ລິ້ງ ສຳຫລັບເຂົ້າຫາ

Rights Group Urges Thailand Not to Repatriate Lao Hmong Refugees


US - NOKOR: U.S. and North Korean envoys opened talks in Geneva today on normalizing relations, and possibly removing the reclusive state from Washington's list of countries that sponsor terrorism. The two-day meeting in Switzerland is part of a flurry of working group sessions called for in a six-nation disarmament agreement in February. Under the deal, North Korea agreed to end its nuclear program in exchange for political concessions and fuel aid. Upon arriving in Geneva Friday, the top U.S. nuclear envoy, Assistant Secretary of State Christopher Hill, said he is optimistic the talks will help resolve obstacles in the way of ending Pyongyang's nuclear program.

IRAQ: Iraqi government statistics show at least one-thousand-771 civilians were killed in the country in August, a slight increase from July. The figure includes the more than 400 people killed August 14th in a massive bomb attack on the minority Yazidi community in northern Iraq. Meanwhile, the U.S. military says radical Shi'ite cleric Moqtada al-Sadr's decision this week to stop Mahdi Army militia activities will allow coalition forces to intensify operations against al-Qaida in Iraq. Early today, the U.S. military said U.S. and Iraqi forces raided the Baghdad stronghold of the Mahdi Army, Sadr City, and detained three people.

AFGHAN VIOLENCE: U.S.-led forces in Afghanistan say police and international troops killed nearly two dozen suspected insurgents in the south of the country Friday. A statement today says the combined force was on a combat patrol in Helmand province when insurgents attacked with guns, mortars and rocket-propelled grenades. The statement says the the insurgents were killed in the battle that followed. The coalition said no civilians were killed in the fight. Also on Friday, Afghan officials said at least 10 civilians were killed when a barrage of rockets targeting a U.S. military base in eastern Afghanistan hit a nearby village.

AFGHAN - HOSTAGES: Nineteen South Korean hostages, released by Afghanistan's Taleban after six weeks in captivity, have begun their long journey home. The church volunteers, part of a group of 23 Christian missionaries kidnapped July 19th in southern Afghanistan, flew out of Kabul on a chartered U.N. plane to Dubai, where they arrived late Friday. Local authorities say the former hostages would stay overnight before leaving for South Korea today. Before their departure from Afghanistan, two members of the group apologized to the South Korean people and government for the agony they caused the country.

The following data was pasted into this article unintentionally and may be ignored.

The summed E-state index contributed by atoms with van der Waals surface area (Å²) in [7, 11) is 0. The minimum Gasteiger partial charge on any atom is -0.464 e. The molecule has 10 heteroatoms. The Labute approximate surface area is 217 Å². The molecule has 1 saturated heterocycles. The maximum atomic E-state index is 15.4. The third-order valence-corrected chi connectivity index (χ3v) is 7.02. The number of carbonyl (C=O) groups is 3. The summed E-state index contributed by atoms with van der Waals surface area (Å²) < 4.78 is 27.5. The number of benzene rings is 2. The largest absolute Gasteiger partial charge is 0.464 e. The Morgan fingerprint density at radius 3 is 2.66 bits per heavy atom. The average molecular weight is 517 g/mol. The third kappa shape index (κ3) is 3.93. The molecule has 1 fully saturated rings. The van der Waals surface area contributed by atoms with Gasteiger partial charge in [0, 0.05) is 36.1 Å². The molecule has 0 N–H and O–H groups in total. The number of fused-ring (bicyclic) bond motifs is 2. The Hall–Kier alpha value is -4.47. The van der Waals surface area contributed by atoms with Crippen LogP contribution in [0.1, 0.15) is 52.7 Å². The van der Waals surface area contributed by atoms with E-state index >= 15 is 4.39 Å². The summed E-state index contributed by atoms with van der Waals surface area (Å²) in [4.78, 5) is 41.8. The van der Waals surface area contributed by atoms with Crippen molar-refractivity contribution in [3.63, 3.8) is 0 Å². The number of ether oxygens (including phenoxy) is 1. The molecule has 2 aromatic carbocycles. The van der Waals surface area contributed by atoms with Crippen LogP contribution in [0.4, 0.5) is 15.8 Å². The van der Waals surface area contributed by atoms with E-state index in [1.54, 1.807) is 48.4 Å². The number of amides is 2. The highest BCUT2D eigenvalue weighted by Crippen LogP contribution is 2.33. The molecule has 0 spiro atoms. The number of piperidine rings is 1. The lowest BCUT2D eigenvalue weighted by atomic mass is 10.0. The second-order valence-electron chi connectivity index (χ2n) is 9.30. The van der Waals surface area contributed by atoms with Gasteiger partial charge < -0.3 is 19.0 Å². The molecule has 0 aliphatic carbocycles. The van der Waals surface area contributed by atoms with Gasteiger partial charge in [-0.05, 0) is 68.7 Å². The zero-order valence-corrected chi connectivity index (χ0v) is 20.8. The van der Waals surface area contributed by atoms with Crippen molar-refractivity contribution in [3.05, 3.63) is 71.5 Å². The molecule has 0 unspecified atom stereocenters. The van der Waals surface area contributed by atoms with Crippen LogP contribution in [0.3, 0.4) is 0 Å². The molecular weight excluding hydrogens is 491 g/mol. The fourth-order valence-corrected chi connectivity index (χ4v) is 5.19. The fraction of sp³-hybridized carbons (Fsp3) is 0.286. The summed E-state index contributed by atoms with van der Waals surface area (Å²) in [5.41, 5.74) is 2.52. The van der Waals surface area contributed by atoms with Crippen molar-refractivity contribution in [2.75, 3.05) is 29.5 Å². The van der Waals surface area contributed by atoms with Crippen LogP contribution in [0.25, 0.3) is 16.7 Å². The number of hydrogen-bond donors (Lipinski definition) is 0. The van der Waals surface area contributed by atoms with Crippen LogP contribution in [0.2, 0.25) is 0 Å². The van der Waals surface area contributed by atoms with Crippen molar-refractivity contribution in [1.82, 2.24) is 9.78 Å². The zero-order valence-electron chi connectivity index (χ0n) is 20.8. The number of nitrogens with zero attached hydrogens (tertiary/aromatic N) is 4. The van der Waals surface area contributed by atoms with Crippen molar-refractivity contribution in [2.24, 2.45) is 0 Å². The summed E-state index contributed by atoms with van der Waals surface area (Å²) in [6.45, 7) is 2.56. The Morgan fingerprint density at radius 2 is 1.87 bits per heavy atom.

PAKISTAN UNREST: Military officials say a suicide bombers killed at least three Pakistani soldiers today near the Afghan border. A military spokesman says at least two civilians were wounded in the attack in the northwestern Bajur tribal region. Elsewhere today in Pakistan's troubled northwest, tribal elders met with Islamic militants to seek the safe passage of at least 120 Pakistani soldiers the military says are trapped in the region. Pakistan's military has denied reports that the soldiers, missing in a remote area near the Afghan border, were kidnapped by pro-Taleban militants Thursday.

SRI LANKA: The Sri Lankan military says it launched a new offensive today against Tamil Tiger rebels in the northeastern district of Mannar. A military spokesman (Brigadier Prasad Samarasinghe) said the new operation was a "humanitarian offensive" to liberate about six thousand people being held in the area. On Friday, military officials said soldiers killed three suspected Tamil rebels in the northern district of Jaffna. They said the rebels were trying to breach army defense lines overnight when they were shot. Fighting between the Sri Lankan government and Tamil Tiger rebels has intensified recently despite a 2002 ceasefire.

THAILAND - LAOS - HMONG: An international rights group is urging the Thai government not to agree to repatriate Lao Hmong refugees when it holds meetings with officials from Laos next week. The Asia director for New York-based Human Rights Watch (Brad Adams) says it is shocking that Thailand is considering returning the refugees who are fleeing political persecution, rights abuses and fighting in Laos. Human Rights Watch is asking the Thai government to accept offers from other countries to resettle the refugees, and to allow them to remain in Thailand until that process in complete. The group says it is concerned about the fate of refugees, especially since Thailand forcefully deported some 200 of them earlier this year.

UN - BURMA: The United Nations special investigator on human rights in Burma is asking authorities there to free all the people who were arrested in a rare string of anti-government protests. Paulo Sergio Pinheiro also voiced concern Friday about a hunger strike involving a group of detainees and allegations that detainees have been severely beaten and tortured. Burma is experiencing its most sustained demonstrations in decades. For more than a week (since August 21st), people have been taking to the streets to protest the government's sharp increase in fuel prices.

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